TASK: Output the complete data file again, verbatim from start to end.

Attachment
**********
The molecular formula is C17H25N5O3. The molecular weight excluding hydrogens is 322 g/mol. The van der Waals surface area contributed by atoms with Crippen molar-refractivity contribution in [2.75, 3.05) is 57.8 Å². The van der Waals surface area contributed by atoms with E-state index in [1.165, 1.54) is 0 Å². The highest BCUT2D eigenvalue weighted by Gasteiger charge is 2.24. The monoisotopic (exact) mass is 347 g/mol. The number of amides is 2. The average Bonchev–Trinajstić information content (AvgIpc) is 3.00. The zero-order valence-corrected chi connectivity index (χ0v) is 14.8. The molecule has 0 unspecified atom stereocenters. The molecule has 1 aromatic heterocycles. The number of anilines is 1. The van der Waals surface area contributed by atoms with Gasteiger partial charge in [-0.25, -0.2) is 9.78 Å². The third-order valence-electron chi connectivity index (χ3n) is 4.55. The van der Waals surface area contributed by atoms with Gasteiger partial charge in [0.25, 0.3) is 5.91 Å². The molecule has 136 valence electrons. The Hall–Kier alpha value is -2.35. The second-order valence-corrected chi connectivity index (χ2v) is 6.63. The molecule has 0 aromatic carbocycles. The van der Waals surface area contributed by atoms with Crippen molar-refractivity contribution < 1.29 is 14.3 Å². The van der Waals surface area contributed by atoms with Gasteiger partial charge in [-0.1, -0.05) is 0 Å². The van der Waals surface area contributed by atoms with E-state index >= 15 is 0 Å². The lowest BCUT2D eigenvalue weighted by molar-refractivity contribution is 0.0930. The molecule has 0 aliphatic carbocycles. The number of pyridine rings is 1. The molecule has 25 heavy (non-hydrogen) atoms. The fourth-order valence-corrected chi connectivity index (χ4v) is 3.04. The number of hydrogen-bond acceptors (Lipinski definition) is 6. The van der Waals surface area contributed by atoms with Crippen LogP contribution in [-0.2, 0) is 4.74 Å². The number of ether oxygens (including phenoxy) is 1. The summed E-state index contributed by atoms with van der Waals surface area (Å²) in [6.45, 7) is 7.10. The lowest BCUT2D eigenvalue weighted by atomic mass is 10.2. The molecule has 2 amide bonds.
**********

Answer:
The molecular formula is C17H25N5O3. The molecular weight excluding hydrogens is 322 g/mol. The van der Waals surface area contributed by atoms with Crippen molar-refractivity contribution in [2.75, 3.05) is 57.8 Å². The van der Waals surface area contributed by atoms with E-state index in [1.165, 1.54) is 0 Å². The highest BCUT2D eigenvalue weighted by Gasteiger charge is 2.24. The monoisotopic (exact) mass is 347 g/mol. The number of amides is 2. The average Bonchev–Trinajstić information content (AvgIpc) is 3.00. The zero-order valence-corrected chi connectivity index (χ0v) is 14.8. The molecule has 0 unspecified atom stereocenters. The molecule has 1 aromatic heterocycles. The number of anilines is 1. The van der Waals surface area contributed by atoms with Gasteiger partial charge in [-0.25, -0.2) is 9.78 Å². The third-order valence-electron chi connectivity index (χ3n) is 4.55. The van der Waals surface area contributed by atoms with Gasteiger partial charge in [0.25, 0.3) is 5.91 Å². The molecule has 136 valence electrons. The Hall–Kier alpha value is -2.35. The second-order valence-corrected chi connectivity index (χ2v) is 6.63. The molecule has 0 aromatic carbocycles. The van der Waals surface area contributed by atoms with Crippen molar-refractivity contribution < 1.29 is 14.3 Å². The van der Waals surface area contributed by atoms with Gasteiger partial charge in [-0.1, -0.05) is 0 Å². The van der Waals surface area contributed by atoms with E-state index >= 15 is 0 Å². The lowest BCUT2D eigenvalue weighted by molar-refractivity contribution is 0.0930. The molecule has 0 aliphatic carbocycles. The number of pyridine rings is 1. The molecule has 25 heavy (non-hydrogen) atoms. The fourth-order valence-corrected chi connectivity index (χ4v) is 3.04. The number of hydrogen-bond acceptors (Lipinski definition) is 6. The van der Waals surface area contributed by atoms with Crippen LogP contribution in [-0.2, 0) is 4.74 Å². The number of ether oxygens (including phenoxy) is 1. The summed E-state index contributed by atoms with van der Waals surface area (Å²) in [6.45, 7) is 7.10. The lowest BCUT2D eigenvalue weighted by atomic mass is 10.2. The molecule has 2 amide bonds.